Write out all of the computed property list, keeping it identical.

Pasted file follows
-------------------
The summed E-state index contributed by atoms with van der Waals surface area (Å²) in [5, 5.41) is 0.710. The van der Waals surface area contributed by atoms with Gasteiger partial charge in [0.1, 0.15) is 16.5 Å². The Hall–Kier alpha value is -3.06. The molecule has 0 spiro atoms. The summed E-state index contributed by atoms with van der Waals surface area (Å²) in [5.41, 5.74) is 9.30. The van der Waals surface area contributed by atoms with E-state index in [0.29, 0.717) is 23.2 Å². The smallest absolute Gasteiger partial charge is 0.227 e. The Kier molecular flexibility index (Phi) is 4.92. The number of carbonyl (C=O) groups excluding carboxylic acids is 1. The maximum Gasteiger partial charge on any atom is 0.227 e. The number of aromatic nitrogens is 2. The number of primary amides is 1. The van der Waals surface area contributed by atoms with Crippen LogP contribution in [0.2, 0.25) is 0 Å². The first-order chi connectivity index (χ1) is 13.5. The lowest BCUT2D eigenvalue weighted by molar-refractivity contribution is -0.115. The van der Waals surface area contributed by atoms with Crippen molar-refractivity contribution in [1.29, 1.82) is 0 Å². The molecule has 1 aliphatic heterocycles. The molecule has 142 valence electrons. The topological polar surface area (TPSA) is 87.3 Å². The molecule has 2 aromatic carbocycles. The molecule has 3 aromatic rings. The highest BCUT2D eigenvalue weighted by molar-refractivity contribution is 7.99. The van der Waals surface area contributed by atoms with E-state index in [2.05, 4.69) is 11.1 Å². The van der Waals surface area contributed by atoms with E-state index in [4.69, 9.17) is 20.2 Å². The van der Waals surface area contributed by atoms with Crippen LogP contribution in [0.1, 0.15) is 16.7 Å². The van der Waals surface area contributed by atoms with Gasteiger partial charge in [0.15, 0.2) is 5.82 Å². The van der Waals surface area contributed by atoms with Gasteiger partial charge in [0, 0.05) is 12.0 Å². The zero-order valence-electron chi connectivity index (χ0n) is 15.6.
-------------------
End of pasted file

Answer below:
The summed E-state index contributed by atoms with van der Waals surface area (Å²) in [5, 5.41) is 0.710. The van der Waals surface area contributed by atoms with Gasteiger partial charge in [0.1, 0.15) is 16.5 Å². The Hall–Kier alpha value is -3.06. The molecule has 0 spiro atoms. The summed E-state index contributed by atoms with van der Waals surface area (Å²) in [5.41, 5.74) is 9.30. The van der Waals surface area contributed by atoms with E-state index in [0.29, 0.717) is 23.2 Å². The smallest absolute Gasteiger partial charge is 0.227 e. The Kier molecular flexibility index (Phi) is 4.92. The number of carbonyl (C=O) groups excluding carboxylic acids is 1. The maximum Gasteiger partial charge on any atom is 0.227 e. The number of aromatic nitrogens is 2. The number of primary amides is 1. The van der Waals surface area contributed by atoms with Crippen LogP contribution in [0.2, 0.25) is 0 Å². The first-order chi connectivity index (χ1) is 13.5. The lowest BCUT2D eigenvalue weighted by molar-refractivity contribution is -0.115. The van der Waals surface area contributed by atoms with Crippen molar-refractivity contribution in [1.29, 1.82) is 0 Å². The molecule has 1 aliphatic heterocycles. The molecule has 142 valence electrons. The topological polar surface area (TPSA) is 87.3 Å². The molecule has 2 aromatic carbocycles. The molecule has 3 aromatic rings. The highest BCUT2D eigenvalue weighted by molar-refractivity contribution is 7.99. The van der Waals surface area contributed by atoms with E-state index in [2.05, 4.69) is 11.1 Å². The van der Waals surface area contributed by atoms with E-state index in [4.69, 9.17) is 20.2 Å². The van der Waals surface area contributed by atoms with Crippen LogP contribution in [0.1, 0.15) is 16.7 Å². The van der Waals surface area contributed by atoms with Gasteiger partial charge in [0.15, 0.2) is 5.82 Å². The van der Waals surface area contributed by atoms with Gasteiger partial charge in [0, 0.05) is 12.0 Å². The zero-order valence-electron chi connectivity index (χ0n) is 15.6.